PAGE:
This year, not a single deal has been completed. Bankers say a number of property companies — including some of the best known — have postponed debt-raising plans or are looking elsewhere for financing as investors turn increasingly cautious.
"You don't want to go hat in hand to investors when they feel they're catching a falling knife," said the head of debt capital markets at one investment bank.
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The highly indebted sector has been rocked by the bond and loan defaults of Kaisa, a Shenzhen-based, Hong Kong-listed developer. The company, which has $2.5 billion in outstanding offshore debt, ran into trouble at the start of December when the local government imposed a sales ban at some of its properties.
The chairman and chief financial officer stepped down soon after, triggering a loan repayment that the developer then missed. Days later, Kaisa failed to pay a coupon on one of its US dollar bonds, prompting Chinese courts to freeze its assets.
Many analysts still believe Kaisa will prove an isolated case. But the incident has "completely shattered confidence" in the sector, said a debt banker in Hong Kong, with many investors fearing that Beijing's sweeping anti-corruption campaign is switching its focus to property companies.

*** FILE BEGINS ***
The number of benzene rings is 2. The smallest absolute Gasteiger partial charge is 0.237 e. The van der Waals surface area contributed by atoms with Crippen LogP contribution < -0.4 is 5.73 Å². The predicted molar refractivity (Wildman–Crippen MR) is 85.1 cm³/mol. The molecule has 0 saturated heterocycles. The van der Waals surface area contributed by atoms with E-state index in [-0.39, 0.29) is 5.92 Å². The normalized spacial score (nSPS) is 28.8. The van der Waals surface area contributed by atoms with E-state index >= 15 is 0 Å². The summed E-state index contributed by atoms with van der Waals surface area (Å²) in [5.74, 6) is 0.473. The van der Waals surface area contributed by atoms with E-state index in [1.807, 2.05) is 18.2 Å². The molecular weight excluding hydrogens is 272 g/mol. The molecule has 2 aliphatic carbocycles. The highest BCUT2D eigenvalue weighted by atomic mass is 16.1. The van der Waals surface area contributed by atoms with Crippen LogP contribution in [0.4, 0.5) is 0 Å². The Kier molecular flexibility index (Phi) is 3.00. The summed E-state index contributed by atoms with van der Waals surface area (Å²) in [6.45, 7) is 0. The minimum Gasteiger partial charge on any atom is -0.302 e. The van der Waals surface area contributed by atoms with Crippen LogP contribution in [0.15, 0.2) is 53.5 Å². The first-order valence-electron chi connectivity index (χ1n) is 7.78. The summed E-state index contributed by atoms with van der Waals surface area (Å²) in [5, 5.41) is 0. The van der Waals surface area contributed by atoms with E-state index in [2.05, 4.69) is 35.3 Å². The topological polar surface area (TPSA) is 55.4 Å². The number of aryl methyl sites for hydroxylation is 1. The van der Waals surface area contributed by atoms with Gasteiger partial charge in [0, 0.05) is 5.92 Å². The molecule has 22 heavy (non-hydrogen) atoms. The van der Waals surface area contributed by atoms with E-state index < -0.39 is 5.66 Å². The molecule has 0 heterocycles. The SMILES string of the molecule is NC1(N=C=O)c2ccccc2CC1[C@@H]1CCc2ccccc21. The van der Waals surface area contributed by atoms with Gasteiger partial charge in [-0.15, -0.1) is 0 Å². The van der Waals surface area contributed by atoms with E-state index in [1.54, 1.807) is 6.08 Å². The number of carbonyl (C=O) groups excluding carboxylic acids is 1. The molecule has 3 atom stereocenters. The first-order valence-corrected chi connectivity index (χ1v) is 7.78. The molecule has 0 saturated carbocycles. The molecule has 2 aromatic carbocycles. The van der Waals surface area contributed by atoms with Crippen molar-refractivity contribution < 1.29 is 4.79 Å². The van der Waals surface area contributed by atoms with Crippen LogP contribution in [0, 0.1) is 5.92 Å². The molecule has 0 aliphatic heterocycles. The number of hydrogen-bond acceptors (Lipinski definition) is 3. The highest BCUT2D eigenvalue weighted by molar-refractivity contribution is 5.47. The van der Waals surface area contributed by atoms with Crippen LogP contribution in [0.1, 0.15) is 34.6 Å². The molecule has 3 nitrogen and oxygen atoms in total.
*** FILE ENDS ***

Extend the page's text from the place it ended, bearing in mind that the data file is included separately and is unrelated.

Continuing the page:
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Echoing Kaisa's early problems, last week a handful of other developers admitted that they too had been the subject of sales bans in Shenzhen. Companies quickly sought to play down investor fears, with one issuing a statement denying its chairman had fled to the US, while another rejected claims that its chairman was under investigation.
The constant stream of updates and rumours surrounding the sector has created a "political risk panic", said ANZ credit strategist Owen Gallimore, prompting a sell-off in both shares and bonds. Shares in Fantasia have fallen 12 per cent in the past week, while Glorious Property is down 27 per cent. Investors have instead gravitated towards the biggest names in the sector, especially those with state backing, such as China Vanke, the country's biggest developer.
Bonds across much of the sector are now trading well below par, making new deals a far harder sell in the near-term. Analysts at Jefferies said the Kaisa situation will "distort the timetable" for developers looking to raise or refinance debt, while the regulatory vetting process will be "more stringent than usual".
Chinese property companies have become far more reliant on offshore financing than they were just a couple of years ago. Agile and Country Garden, for example, both get about half their funding from international credit markets.
Last year proved tough going for the housing market in China, with sales and transaction volumes both falling. However, looser monetary policy has helped steady the sector in recent weeks.